I do need to be diligent, though. I need to abide by the schedule, which is harder to do now that I'm not in college and I don't have an institution and faculty telling me where I need to be at what time, what I need to do, and how it needs to be done.

When I first got out of college (OK, for probably the next 5 or 10 years after college), I arranged my life like school, even to the point of giving different elements of my life course name. Seriously -- working out was "PE," making dinner was "Culinary Arts," reading was "Russian Literature" (or whatever I was hooked on at the moment), work was "Technical Writing," and my other writing was "Creative Writing" or "Fiction" or "Poetry." I'd make a schedule and give myself assignments. It was great fun and an effective motivator.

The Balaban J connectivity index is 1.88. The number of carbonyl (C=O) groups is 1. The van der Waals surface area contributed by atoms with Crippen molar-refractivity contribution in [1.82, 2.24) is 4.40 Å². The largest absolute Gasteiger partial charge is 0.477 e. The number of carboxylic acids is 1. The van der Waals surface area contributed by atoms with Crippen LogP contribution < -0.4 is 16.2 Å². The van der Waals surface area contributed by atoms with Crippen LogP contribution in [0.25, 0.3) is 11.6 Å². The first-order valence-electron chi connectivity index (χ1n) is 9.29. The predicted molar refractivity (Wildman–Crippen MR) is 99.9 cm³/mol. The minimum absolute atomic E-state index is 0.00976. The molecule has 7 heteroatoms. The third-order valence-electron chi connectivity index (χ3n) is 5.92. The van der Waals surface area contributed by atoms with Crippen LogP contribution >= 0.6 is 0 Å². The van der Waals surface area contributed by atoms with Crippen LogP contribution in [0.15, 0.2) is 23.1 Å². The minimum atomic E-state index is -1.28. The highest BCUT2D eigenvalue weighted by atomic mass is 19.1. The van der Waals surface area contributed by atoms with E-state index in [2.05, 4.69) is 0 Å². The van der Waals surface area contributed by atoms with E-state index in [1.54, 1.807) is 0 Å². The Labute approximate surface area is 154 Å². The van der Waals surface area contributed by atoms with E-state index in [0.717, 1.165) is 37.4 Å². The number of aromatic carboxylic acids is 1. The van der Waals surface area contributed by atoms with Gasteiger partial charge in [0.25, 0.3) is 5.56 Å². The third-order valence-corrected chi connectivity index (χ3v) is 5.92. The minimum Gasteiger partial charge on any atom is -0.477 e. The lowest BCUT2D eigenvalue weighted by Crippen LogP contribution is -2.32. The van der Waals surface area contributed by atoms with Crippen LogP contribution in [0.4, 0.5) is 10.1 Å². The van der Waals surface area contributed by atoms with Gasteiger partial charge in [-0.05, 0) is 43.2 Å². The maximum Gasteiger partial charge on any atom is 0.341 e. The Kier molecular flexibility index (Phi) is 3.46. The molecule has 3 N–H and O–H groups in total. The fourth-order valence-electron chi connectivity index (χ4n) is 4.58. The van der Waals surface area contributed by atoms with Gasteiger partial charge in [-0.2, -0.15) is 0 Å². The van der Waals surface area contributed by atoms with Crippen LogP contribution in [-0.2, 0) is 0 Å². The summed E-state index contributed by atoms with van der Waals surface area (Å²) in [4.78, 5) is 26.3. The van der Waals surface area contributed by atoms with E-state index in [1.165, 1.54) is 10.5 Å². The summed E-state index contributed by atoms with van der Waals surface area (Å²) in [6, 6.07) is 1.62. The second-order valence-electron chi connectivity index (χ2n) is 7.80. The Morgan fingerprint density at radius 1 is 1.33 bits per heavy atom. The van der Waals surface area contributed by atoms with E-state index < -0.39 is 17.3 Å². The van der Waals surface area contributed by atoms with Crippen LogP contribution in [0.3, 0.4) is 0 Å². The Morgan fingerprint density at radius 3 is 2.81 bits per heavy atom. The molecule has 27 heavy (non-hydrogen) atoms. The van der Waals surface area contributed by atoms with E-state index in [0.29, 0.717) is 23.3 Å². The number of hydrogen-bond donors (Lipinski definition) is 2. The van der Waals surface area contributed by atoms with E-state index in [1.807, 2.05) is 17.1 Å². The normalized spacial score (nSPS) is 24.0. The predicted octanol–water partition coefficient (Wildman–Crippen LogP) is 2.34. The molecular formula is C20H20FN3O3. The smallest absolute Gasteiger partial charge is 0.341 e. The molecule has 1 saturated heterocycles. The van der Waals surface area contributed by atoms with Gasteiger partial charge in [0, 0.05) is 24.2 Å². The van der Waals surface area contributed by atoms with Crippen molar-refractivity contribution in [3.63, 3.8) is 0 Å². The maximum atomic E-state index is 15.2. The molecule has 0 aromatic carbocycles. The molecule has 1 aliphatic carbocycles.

I suppose it's time for "Technical Writing" now. Only 7:30 in the morning, but I have lots to do for this 8- or 9-hour long class!

Saturday, August 18, 2018

Noodling on Cm7

This is the kind of thing I've been doing lately, now that I have Henry. I'll practice other things, but I fall back into "noodling"--just playing with a chord progression and pretending, I guess, that I'm at a piano bar, or maybe stuck in some elevator that has New Age piano music playing in the background.

Friday, August 17, 2018

Playing Musical Chairs (or Musical Clothes?) with Musical Instruments

Most of my life, I have focused on only one instrument: the piano. But then, in 2017, I decided to branch out. I wasn't playing piano that much anyway, and I'd always wanted to learn to sing and play guitar ... so why not?